Emmanuel Frimpong. Ryan Bennett. Steven Taylor. Jason Puncheon. Searching for a common theme? They're all players who have been charged by the FA for improper conduct on Twitter.
The list could go on and on, such is the startling regularity with which footballers are getting themselves into hot water over their comments posted on the internet. Still, it's a new technology and everyone's still trying to find the boundaries, right? Well, not really. These instances actually seem to have intensified recently, despite the Premier League drawing up guidelines for players using social media over a year ago.
More than three years have passed since Ryan Babel became the first player charged by the FA over comments made on Twitter and players are still falling foul of the regulations in new and inventive ways.
From three of the most recent cases, one involved a player appearing to threaten some fans, another concerned a player tweeting a picture which could charitably be described as racially insensitive and the third saw a player accusing a former manager of being "crooked" and never attending training.
The last of those, involving Jason Puncheon, is particularly notable because it shows the dangers of angry players venting to the internet. Neil Warnock, the subject of the Twitter tirade, would almost certainly have been well within his rights to sue Puncheon for defamation.
Puncheon was most likely not thinking of the consequences of what he seemed to believe was a justified rant at the time of writing of it, which brings us to the crux of the matter.
A large number of footballers are impulsive young men. Impulsive people are bound to do or say something ill-advised sooner or later, that's the problem with acting on impulse. However, where most people get to make their mistakes and learn from them quietly, footballers are under a microscope at all times and it just takes one mistake to ruin their reputations.
Before the advent of social media, this problem didn't exist, certainly not in the way we know today. A player exasperated by his manager's refusal to play him might text a friend a heat of the moment stream of invective about his boss to blow off steam. Nobody would be any the wiser and the player gets to vent some of his frustration and go about his job. Everyone wins.
Now, however, every waking thought goes on Twitter. Why text a single friend when you can let everybody know what you think? Unfortunately, 'everyone' includes the people you're complaining about and (more damagingly) the media. Surely the first thing in Footballer Media Training 101 is to not say anything derogatory about a fellow professional publicly? At this point, nobody has any right to be surprised when something they tweet in a fit of anger ends up splashed all over the tabloids the next day.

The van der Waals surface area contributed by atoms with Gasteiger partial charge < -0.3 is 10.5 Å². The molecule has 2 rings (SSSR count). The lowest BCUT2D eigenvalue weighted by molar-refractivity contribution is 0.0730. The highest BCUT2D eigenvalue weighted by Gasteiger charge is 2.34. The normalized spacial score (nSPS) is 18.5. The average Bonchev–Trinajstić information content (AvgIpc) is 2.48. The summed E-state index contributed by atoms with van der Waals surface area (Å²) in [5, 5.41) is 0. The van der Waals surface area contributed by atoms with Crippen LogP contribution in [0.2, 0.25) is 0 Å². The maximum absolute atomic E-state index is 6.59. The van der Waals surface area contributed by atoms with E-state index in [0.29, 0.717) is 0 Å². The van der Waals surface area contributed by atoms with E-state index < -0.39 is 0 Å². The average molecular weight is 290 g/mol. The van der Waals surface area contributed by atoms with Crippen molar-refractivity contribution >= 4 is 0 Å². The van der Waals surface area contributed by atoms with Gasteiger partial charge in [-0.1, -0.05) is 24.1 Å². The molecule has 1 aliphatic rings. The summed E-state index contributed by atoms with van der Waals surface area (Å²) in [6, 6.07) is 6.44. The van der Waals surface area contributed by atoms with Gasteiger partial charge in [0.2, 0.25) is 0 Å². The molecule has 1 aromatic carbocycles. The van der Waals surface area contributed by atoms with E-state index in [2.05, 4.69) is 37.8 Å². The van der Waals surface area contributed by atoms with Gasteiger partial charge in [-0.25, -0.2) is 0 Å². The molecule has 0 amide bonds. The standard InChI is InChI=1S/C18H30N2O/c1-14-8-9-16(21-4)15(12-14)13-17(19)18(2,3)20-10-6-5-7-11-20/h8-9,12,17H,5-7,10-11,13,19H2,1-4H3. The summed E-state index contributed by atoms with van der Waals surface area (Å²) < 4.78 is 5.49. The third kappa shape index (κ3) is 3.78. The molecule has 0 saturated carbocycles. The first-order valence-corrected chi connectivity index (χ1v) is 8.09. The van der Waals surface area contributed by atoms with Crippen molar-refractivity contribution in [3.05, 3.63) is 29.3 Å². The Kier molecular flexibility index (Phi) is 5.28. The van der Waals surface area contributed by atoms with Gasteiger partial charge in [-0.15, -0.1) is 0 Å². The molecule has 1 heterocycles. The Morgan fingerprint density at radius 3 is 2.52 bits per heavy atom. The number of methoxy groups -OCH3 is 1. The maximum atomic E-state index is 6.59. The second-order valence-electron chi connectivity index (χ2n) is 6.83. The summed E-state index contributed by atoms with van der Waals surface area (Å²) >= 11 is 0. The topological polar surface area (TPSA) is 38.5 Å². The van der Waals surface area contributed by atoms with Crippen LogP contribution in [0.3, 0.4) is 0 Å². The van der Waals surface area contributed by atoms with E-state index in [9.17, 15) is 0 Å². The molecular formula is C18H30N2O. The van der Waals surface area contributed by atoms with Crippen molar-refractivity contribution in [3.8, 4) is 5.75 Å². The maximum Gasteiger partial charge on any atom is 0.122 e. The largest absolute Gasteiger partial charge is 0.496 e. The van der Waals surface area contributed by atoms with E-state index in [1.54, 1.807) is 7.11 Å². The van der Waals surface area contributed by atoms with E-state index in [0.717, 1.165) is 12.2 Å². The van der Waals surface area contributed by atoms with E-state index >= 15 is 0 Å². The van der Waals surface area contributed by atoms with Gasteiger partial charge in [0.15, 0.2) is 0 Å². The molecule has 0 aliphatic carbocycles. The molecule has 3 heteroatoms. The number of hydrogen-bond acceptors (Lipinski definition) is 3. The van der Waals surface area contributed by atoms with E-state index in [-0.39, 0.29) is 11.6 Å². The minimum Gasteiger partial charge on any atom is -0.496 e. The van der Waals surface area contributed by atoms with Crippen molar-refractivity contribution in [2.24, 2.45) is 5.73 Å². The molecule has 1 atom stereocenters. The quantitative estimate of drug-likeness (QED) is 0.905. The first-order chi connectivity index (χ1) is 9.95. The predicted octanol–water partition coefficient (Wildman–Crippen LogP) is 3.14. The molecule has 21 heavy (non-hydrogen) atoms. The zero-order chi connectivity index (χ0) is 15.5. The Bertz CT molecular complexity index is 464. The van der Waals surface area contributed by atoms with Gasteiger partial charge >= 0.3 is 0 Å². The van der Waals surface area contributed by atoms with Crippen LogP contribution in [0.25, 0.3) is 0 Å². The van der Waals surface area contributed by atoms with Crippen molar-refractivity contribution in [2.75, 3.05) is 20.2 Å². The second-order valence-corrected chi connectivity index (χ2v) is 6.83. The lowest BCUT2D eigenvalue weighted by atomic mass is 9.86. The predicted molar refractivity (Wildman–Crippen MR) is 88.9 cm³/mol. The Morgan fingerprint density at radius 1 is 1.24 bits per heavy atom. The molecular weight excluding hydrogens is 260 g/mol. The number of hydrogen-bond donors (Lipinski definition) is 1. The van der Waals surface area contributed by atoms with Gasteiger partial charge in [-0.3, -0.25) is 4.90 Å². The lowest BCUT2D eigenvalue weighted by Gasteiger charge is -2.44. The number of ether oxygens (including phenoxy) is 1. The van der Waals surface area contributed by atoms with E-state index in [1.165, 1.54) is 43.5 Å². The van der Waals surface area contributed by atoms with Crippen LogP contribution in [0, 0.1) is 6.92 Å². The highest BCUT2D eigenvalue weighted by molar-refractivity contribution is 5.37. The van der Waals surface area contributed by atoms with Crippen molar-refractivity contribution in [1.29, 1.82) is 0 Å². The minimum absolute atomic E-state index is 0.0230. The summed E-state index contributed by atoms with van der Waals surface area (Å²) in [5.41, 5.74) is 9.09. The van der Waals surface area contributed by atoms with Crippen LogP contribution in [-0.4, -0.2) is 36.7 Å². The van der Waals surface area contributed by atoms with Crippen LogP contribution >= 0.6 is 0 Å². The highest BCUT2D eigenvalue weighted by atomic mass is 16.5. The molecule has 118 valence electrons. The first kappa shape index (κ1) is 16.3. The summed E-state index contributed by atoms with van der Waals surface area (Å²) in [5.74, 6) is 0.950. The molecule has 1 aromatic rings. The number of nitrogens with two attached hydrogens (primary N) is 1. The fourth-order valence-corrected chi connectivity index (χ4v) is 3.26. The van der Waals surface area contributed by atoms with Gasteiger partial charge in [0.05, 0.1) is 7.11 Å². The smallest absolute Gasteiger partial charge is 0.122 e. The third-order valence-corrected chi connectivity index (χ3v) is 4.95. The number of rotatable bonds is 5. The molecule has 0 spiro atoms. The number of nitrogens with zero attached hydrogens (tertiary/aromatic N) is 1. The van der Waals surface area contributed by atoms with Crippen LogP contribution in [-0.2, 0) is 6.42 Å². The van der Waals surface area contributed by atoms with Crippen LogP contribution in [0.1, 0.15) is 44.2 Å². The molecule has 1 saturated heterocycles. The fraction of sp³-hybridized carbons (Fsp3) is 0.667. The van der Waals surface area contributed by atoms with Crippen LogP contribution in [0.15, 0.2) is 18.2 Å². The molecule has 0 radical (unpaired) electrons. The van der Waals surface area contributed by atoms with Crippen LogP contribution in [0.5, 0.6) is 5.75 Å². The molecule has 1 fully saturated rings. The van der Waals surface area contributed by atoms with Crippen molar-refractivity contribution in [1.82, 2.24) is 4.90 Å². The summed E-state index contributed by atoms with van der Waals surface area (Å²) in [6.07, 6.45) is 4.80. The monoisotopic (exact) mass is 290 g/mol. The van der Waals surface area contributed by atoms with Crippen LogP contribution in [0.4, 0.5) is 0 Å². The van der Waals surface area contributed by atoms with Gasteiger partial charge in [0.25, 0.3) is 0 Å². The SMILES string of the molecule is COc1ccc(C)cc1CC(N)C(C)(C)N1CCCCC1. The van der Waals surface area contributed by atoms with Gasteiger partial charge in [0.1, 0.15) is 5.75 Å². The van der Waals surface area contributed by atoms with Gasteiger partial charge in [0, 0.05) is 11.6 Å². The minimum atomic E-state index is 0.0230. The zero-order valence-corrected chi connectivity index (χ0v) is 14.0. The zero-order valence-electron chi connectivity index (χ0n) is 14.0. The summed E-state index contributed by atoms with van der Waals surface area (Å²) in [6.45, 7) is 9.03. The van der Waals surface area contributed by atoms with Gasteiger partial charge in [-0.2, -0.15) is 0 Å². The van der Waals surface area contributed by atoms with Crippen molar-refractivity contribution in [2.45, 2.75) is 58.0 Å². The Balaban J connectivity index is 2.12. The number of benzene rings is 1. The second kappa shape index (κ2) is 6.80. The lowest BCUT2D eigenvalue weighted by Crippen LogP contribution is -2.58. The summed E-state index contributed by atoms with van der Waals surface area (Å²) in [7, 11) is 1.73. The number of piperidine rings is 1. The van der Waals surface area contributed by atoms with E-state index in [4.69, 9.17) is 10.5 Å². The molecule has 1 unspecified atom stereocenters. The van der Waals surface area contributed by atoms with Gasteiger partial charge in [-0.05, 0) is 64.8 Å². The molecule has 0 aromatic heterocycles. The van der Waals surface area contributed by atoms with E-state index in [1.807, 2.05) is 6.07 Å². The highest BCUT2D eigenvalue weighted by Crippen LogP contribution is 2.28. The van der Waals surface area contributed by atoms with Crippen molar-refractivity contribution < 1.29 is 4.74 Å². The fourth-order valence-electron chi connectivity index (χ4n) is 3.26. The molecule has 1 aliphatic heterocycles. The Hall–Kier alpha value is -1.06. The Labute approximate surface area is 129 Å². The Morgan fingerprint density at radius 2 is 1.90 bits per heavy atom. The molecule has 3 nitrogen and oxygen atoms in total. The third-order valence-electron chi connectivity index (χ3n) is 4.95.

Since trying to help players deal with social media responsibly is clearly not working, it surely can't be long before clubs start to ban their players from tweeting en masse.
On the one hand, supporters have jumped at the chance to get to know their club's star players more intimately and the players have had the chance to show their human sides.
On the other hand, Twitter is becoming a massively distracting sideshow and supporters don't need to know what their favourite player is eating for breakfast that morning to love them. Not having a Twitter account never stopped David Beckham from being the most valuable player in the world. Then again, when you try to imagine his feud with Sir Alex Ferguson playing out over Twitter, it's hard to think that we weren't denied some fabulous entertainment.
But that's all it is. Footballers on social media provide cheap entertainment for fans, endless gossipy stories for newspapers and unnecessary drama for the clubs and players themselves. It's hard to see who really wins, if anyone.
Is it time to ban players from using social media? Probably not yet, but the time's coming. Any player who complains can be sent a simple message: What was good enough for Becks is good enough for you.
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